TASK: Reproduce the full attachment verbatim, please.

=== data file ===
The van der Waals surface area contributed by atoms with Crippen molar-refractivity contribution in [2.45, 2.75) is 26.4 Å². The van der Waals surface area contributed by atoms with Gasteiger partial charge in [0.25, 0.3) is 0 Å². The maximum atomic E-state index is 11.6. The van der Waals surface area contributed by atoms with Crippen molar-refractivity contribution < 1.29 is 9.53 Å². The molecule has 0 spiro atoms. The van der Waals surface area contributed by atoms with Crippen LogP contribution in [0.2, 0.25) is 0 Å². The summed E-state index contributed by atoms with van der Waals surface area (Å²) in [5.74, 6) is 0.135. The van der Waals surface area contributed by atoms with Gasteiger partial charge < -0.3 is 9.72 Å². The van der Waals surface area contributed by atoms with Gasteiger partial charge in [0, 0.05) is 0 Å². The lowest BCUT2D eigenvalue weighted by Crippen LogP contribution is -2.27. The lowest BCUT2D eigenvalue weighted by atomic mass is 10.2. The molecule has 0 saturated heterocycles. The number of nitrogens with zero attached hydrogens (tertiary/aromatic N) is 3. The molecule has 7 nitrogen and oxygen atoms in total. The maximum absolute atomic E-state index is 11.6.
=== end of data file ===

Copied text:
The van der Waals surface area contributed by atoms with Crippen molar-refractivity contribution in [2.45, 2.75) is 26.4 Å². The van der Waals surface area contributed by atoms with Gasteiger partial charge in [0.25, 0.3) is 0 Å². The maximum atomic E-state index is 11.6. The van der Waals surface area contributed by atoms with Crippen molar-refractivity contribution < 1.29 is 9.53 Å². The molecule has 0 spiro atoms. The van der Waals surface area contributed by atoms with Crippen LogP contribution in [0.2, 0.25) is 0 Å². The summed E-state index contributed by atoms with van der Waals surface area (Å²) in [5.74, 6) is 0.135. The van der Waals surface area contributed by atoms with Gasteiger partial charge < -0.3 is 9.72 Å². The van der Waals surface area contributed by atoms with Gasteiger partial charge in [0, 0.05) is 0 Å². The lowest BCUT2D eigenvalue weighted by Crippen LogP contribution is -2.27. The lowest BCUT2D eigenvalue weighted by atomic mass is 10.2. The molecule has 0 saturated heterocycles. The number of nitrogens with zero attached hydrogens (tertiary/aromatic N) is 3. The molecule has 7 nitrogen and oxygen atoms in total. The maximum absolute atomic E-state index is 11.6.